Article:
- Wise Words -
Getting You To Yes
by ari rosenberg
When you think about you at work, what’s your goal?
Being the best version of yourself every day each week all year is the goal, I recommend we should all have. That said, putting your best self in a cubicle every day each week year after year sounds impossible so I want to give you an idea of how to get there.
It is by saying yes and meaning it that we can consistently be our best selves.
Saying No to No
To move to “yes” we need to do some re-engineering of our mental muscles’ reflex away from wanting to say “no” to reasonable requests from the boss. (Note: here I am talking about reasonable requests and not those that are unethical, against company policy, selling ourselves out or anything like that.)
Ever notice when you said “no” to reasonable requests from your parents growing up, your insides tightened and you began to second-guess yourself? When they asked us to clean our rooms, we said no to show our strength but felt weaker inside and we denied ourselves the positive experience of a clean room. When our parents told us to be home by 11 p.m. and we were still out past midnight, we acted courageous but felt fear inside.
Bosses subconsciously appear parental inviting that old feeling of disobedience.
We instinctively think of reasons why we should say “no” to reasonable requests made by our bosses. We of course say yes most if not all of the time, but the difference between feigning yes versus authentically meaning it registers and reflects back on your value.
Changing this reflex from wanting to say no to really meaning yes is key to a monster career. Here’s how to get you to yes and then I’ll finish with why.
But first, an often-ignored open secret is that when your boss asks you to do something they are not really asking. Own that and no is no longer an option. Saying yes and meaning it reads simple but is much harder to do because your no muscle is so much stronger than your yes one.
So you have to trick your muscle memory.
When your boss asks you for something, instead of thinking through the reasons you want to say no, take yourself out of the equation. Instead, immediately ask yourself why is your boss asking you to do this? What outcome are they looking for and how does it make them look better? You are now removed from the calculus and disconnected from any subconscious emotions to rebel.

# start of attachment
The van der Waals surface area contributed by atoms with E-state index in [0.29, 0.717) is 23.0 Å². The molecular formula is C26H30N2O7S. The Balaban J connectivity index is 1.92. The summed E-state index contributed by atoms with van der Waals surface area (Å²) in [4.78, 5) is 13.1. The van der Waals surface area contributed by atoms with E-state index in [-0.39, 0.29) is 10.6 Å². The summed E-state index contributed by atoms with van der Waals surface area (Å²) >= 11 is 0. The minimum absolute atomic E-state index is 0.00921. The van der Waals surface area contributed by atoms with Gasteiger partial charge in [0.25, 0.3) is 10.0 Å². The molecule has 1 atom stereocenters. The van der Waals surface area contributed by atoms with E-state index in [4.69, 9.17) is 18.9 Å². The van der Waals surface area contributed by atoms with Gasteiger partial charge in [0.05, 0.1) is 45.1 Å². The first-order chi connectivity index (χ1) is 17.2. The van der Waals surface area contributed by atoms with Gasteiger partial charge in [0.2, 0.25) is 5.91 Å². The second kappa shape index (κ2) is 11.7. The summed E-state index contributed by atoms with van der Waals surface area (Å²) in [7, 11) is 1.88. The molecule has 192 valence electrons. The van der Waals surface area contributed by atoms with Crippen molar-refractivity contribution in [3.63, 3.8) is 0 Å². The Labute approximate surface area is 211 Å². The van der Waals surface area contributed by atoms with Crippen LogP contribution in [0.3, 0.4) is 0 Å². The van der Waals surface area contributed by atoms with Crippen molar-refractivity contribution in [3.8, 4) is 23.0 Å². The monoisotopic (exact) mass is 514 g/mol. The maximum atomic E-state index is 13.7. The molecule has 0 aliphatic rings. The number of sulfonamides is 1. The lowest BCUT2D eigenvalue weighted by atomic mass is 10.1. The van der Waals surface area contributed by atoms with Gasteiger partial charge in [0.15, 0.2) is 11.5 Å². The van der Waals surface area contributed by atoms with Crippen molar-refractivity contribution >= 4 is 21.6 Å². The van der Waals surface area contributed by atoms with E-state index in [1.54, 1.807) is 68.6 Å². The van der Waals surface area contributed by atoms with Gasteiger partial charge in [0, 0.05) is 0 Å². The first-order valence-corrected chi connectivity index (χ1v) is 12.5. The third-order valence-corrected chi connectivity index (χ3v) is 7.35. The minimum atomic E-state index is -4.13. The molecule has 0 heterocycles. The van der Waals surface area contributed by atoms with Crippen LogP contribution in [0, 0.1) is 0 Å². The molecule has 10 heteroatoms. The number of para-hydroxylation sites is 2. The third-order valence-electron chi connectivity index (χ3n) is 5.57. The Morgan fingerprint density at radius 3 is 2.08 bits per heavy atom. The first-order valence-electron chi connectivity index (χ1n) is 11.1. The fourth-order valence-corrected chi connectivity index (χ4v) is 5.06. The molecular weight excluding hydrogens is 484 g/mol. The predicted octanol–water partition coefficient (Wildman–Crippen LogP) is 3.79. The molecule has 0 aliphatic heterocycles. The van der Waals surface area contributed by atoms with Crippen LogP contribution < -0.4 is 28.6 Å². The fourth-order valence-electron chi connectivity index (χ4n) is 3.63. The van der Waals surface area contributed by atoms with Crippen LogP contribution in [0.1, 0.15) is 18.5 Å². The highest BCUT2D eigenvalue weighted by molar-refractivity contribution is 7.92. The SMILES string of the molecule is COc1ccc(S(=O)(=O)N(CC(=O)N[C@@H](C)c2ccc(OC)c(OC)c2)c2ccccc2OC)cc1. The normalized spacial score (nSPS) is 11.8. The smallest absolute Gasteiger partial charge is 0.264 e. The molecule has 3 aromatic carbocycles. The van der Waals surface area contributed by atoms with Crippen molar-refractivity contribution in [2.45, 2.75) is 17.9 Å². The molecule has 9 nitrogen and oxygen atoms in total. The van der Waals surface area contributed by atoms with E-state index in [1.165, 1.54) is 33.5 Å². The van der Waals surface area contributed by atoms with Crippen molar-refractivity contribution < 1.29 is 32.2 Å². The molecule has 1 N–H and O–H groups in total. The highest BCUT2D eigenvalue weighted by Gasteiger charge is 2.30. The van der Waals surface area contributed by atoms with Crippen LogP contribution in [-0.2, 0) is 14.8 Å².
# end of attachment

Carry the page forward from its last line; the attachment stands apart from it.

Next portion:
With the worst you now out of the way, yes becomes a reflex.
Every “yes” should then be followed by a request for a specific deadline if one is not given. This gives you that feeling of control you emotionally covet and a specific deadline helps make it obvious you met it.
Once yes has been said emphatically and a deadline determined, ask your boss for their format preference (if applicable) so when your part is done they don’t spend time editing your chapter to the book they are presenting to their boss.
Let’s dive into an example.
Your boss asks you to replace the toilet paper in the bathrooms.
Ignore the immediate text from your cerebrum that reads “WTF” and instead ask yourself why is she asking me to do this and how will she look better when its done? This request (as extreme as it is meant) immediately feels emotionally lighter by taking this approach.
Now reply “yes no problem” followed by “when would you like these new rolls in place and do you prefer the paper start over-the-top or down below?”
Yes to Opportunity
So why should we fight our instincts to push back and bury our intellectual abilities to challenge our boss on most things? Because this is about doing what is best for you not them. Every sincere yes, followed by a deadline met and a format matched, increases your value in their eyes and makes you feel better. A better feeling you is a better version of you.
This doesn’t mean the feeling of wanting to quit your job ten times a month goes away. But when that feeling becomes too big to ignore, you now have greater options then just complaining to your boss. That never produces a good outcome. It’s like sending your meal back to the chef.
Besides, your boss thinks you’re amazing. Your saying yes to everything they ask, you meet deadlines and you fit formats. You are however, also very attractive to your next employer if you were to seek one out.
Every three years or so, test your own value. Go out there and earn yourself a job offer somewhere else. Now you can find out how much value you have created by saying and meaning yes. Chances are very good your boss and their boss won’t let an employee like you leave and then you can decide if they have made it worth staying.
Yes, that’s right you win either way.
Related Columns: "Manage Up to Move Up", "Manager As Partner", "Questions for Your New Manager", "Secret Skills to Managing Up"
Ari Rosenberg is a media dinosaur dressed digital clothing. He started his media career buying print ads for Young & Rubicam in 1988 and then moved on to sell them for Newsweek and then Tennis Magazine before joining Snowball.com (which morphed into IGN) in 1999. He is currently the founder of IPC Pricing. If you want to learn about IPC or just say hello please do so – Ari@ipcpricing.com